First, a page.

Energy is Good, Calories are Bad

Everybody knows that energy is good for you and calories are bad for you. What newagers, health nuts and alties seem to be completely ignorant of is that both words originate in physics and that they refer to the same thing.

Energy “is a scalar physical quantity that describes the amount of work that can be performed by a force”. It can be measured in various units, in the context of food usually kilocalories. A Snickers bar contains about 150 kilocalories, which is equal to the energy content of about 20 ml of gasoline.

Both energy content estimates of course refer to the amount of chemical energy you get out of the stuff when using it to fuel the pertinent piece of machinery, viz a car engine for gasoline and a human body for Snickers bars. The atomic energy content is way, way greater, but we haven’t got the technology to run nuclear power plants on chocolate just yet.

Oh, and you know when newagers speak of “spiritual energy”? It’s a meaningless phrase.


15 thoughts on “Energy is Good, Calories are Bad

  1. I fully support the snickers reactor concept. The old 1950’s-era twinkie reactors have proven unsafe and uneconomical.

    No, seriously, my autofilter needs tweaking. Not sure how it assigned high correlation to nuclear energy for this post.

    I will bite my tongue and not comment on newagers and electrical energy.


  2. I’ve always been amazed by the use of physics, or phrases which sound scientific amongst the various new age types. I’ve been honest here before and I’ll be honest again: I believe in God. I realize I can’t prove his existence. I don’t believe in ghosts, nor do I believe in a controlling God. My point? Claiming to believe in energy fields, frequencies, etc, is nothing more than ghosts, telekinesis, ESP re-done with a few words of scientific jargon thrown into to give them greater credibility. I do believe in God. But, I’ve got the where with all to seperate my spirituality from my explainations of the physical world.


  3. Spiritual energy is an oxymoron. Spiritual by definition is non-physical. Ergo: spiritual “energy” would violate the principle of physical causal closure and the first law of thermodynamics.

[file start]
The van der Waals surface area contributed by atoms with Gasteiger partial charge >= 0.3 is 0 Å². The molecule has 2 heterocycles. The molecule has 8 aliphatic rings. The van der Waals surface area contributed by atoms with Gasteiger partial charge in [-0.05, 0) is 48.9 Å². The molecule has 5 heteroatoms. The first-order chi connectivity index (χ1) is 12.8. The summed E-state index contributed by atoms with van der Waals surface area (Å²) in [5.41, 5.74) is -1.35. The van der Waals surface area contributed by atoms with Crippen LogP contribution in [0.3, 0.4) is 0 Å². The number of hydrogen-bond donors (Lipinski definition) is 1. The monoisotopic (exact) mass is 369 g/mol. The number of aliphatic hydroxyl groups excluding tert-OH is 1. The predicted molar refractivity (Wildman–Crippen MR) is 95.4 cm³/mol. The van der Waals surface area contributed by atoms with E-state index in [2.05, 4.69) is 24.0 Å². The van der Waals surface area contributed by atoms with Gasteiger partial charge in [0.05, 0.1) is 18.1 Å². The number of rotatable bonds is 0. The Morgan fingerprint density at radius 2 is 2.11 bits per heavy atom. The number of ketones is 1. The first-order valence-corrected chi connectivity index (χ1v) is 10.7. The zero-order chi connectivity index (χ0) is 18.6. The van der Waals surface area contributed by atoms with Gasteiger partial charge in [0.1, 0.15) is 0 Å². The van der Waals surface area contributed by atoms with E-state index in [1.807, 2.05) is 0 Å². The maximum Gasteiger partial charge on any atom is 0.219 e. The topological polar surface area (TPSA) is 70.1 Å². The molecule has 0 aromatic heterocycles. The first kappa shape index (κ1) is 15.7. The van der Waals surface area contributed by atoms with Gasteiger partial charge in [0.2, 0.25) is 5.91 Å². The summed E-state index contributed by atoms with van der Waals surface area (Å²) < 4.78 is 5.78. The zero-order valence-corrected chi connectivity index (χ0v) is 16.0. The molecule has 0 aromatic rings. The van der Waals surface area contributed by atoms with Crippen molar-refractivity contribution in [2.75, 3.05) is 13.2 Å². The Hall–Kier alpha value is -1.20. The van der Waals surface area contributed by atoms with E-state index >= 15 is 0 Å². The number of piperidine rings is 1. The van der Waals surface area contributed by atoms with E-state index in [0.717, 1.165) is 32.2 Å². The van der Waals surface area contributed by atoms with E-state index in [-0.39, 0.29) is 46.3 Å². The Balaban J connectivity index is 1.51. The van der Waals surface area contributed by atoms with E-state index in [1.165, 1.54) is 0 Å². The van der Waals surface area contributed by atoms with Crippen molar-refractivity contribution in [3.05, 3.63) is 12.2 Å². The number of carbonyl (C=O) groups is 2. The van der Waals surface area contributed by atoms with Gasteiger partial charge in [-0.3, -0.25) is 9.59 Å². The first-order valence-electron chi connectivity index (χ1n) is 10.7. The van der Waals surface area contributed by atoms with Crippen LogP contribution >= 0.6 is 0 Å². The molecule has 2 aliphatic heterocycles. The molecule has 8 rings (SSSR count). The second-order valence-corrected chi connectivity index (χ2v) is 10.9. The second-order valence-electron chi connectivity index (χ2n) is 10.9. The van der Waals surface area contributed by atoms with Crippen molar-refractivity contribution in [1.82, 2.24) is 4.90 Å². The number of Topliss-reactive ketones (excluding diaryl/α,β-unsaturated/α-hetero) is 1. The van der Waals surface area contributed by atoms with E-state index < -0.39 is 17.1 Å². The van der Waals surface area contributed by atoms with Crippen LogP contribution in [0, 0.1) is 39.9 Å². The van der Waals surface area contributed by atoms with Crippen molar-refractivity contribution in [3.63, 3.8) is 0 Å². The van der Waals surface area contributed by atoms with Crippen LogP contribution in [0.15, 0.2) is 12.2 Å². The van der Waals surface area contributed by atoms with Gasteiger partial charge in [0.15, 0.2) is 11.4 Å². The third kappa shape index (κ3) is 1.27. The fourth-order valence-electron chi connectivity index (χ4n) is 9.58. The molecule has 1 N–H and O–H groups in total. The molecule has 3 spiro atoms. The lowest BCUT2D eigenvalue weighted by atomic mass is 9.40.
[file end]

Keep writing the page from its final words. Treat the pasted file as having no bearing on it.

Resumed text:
4. People often use “energy” to describe a mood – basically the opposite of lethargy and fatigue. Perhaps that’s imprecise, but it’s not superstitious. And it’s generally not in conflict with weight-loss motivated calorie limiting!


  5. I don’t see what’s so bad about people using “energy” to mean something different than what it means in science. What makes the scientific definition the only a most pure definition of a term? We often use words like “error” and “random” in science to denote the opposite of what we’d mean if we used the same words in a philosophy discussion.


  6. I have read that sleeping with your feet on the floor fills up your body with cosmic energy. Do you mean to say that this is not true? It would be a relief in a way because it is very uncomfortable but I would miss the energy. Could a Snickers bar compensate for this?


  7. I once read a letter in a climbing magazine asking for advice about “high energy, low calorie” foods… Clearly our education system isn’t working properly.


  8. I like your advice about sleeping with feet on a Snickers bar, Martin. That’s probably the best thing to do with Snickers bars. As for “spiritual energy,” that’s as meaningful as using the Chinese word “chi” untranslated, which is sometimes used for the same purpose. Or we could use the older English word “ghost.” Or my granny’s expression, “haint” (which is to say, the standard word “haunt” which meant the same thing as “ghost”). Whatever! We don’t believe in science in the U.S., Martin. We do believe in flying saucers, Bigfoot, the Loch Ness monster, ESP, ghosts and haints that haunt cemeteries and attics, and assorted other imponderables that scientists can’t discover. Why? Because we can’t teach science in school here. Why? Because they have to teach Creationism instead. Why? Don’t ask so many questions!


  9. “Oh, and you know when newagers speak of ‘spiritual energy’? It’s a meaningless phrase.”

    That’s mighty Logical Positivist of you. 🙂

    It really isn’t a meaningless phrase – people clearly use it to communicate in various manners. It’s just that it doesn’t have a referent. You wouldn’t say that “unicorn” is a meaningless word, now would you?


  10. Haha, good point! What I meant is that we can speak of things that exist and whose characteristics we know (e.g. Snickers bars), fictional things whose characteristics we agree upon (e.g. unicorns), things that exist but which we don’t know much about, and finally fictional things whose characteristics we can’t agree upon. Spiritual energy, I argue, belongs to the latter category.


  11. Your typology has an uncanny similarity to the famous one of Donald Rumsfeld:

    As we know,
    There are known knowns.
    There are things we know we know.
    We also know
    There are known unknowns.
    That is to say
    We know there are some things
    We do not know.
    But there are also unknown unknowns,
    The ones we don’t know
    We don’t know.


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